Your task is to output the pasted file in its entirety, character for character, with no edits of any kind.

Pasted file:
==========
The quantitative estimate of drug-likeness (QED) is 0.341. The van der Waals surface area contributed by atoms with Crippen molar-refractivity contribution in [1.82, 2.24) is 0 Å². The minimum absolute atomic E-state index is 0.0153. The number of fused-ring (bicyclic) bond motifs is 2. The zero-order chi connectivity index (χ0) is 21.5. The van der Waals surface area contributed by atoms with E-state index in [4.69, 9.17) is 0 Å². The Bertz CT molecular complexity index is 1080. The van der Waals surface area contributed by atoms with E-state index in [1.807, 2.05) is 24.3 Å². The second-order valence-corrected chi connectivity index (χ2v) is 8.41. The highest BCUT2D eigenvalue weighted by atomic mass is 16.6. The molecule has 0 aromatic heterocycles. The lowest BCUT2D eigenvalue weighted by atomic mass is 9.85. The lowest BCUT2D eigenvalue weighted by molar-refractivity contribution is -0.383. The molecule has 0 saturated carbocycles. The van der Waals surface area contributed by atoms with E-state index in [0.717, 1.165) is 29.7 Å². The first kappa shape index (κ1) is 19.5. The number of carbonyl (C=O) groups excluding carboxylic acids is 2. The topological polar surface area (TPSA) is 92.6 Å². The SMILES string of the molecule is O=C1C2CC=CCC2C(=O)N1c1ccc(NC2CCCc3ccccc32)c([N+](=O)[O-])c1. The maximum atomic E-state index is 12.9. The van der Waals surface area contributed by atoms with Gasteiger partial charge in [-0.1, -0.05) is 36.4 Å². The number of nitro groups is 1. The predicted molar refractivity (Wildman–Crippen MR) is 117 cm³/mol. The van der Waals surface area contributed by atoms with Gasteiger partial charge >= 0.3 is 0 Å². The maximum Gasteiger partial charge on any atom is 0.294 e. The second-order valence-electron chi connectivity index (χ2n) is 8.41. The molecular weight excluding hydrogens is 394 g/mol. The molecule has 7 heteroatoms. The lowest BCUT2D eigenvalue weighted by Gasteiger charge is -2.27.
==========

The quantitative estimate of drug-likeness (QED) is 0.341. The van der Waals surface area contributed by atoms with Crippen molar-refractivity contribution in [1.82, 2.24) is 0 Å². The minimum absolute atomic E-state index is 0.0153. The number of fused-ring (bicyclic) bond motifs is 2. The zero-order chi connectivity index (χ0) is 21.5. The van der Waals surface area contributed by atoms with E-state index in [4.69, 9.17) is 0 Å². The Bertz CT molecular complexity index is 1080. The van der Waals surface area contributed by atoms with E-state index in [1.807, 2.05) is 24.3 Å². The second-order valence-corrected chi connectivity index (χ2v) is 8.41. The highest BCUT2D eigenvalue weighted by atomic mass is 16.6. The molecule has 0 aromatic heterocycles. The lowest BCUT2D eigenvalue weighted by atomic mass is 9.85. The lowest BCUT2D eigenvalue weighted by molar-refractivity contribution is -0.383. The molecule has 0 saturated carbocycles. The van der Waals surface area contributed by atoms with E-state index in [0.717, 1.165) is 29.7 Å². The first kappa shape index (κ1) is 19.5. The number of carbonyl (C=O) groups excluding carboxylic acids is 2. The topological polar surface area (TPSA) is 92.6 Å². The SMILES string of the molecule is O=C1C2CC=CCC2C(=O)N1c1ccc(NC2CCCc3ccccc32)c([N+](=O)[O-])c1. The maximum atomic E-state index is 12.9. The van der Waals surface area contributed by atoms with Gasteiger partial charge in [-0.1, -0.05) is 36.4 Å². The number of nitro groups is 1. The predicted molar refractivity (Wildman–Crippen MR) is 117 cm³/mol. The van der Waals surface area contributed by atoms with Gasteiger partial charge >= 0.3 is 0 Å². The maximum Gasteiger partial charge on any atom is 0.294 e. The second-order valence-electron chi connectivity index (χ2n) is 8.41. The molecular weight excluding hydrogens is 394 g/mol. The molecule has 7 heteroatoms. The lowest BCUT2D eigenvalue weighted by Gasteiger charge is -2.27.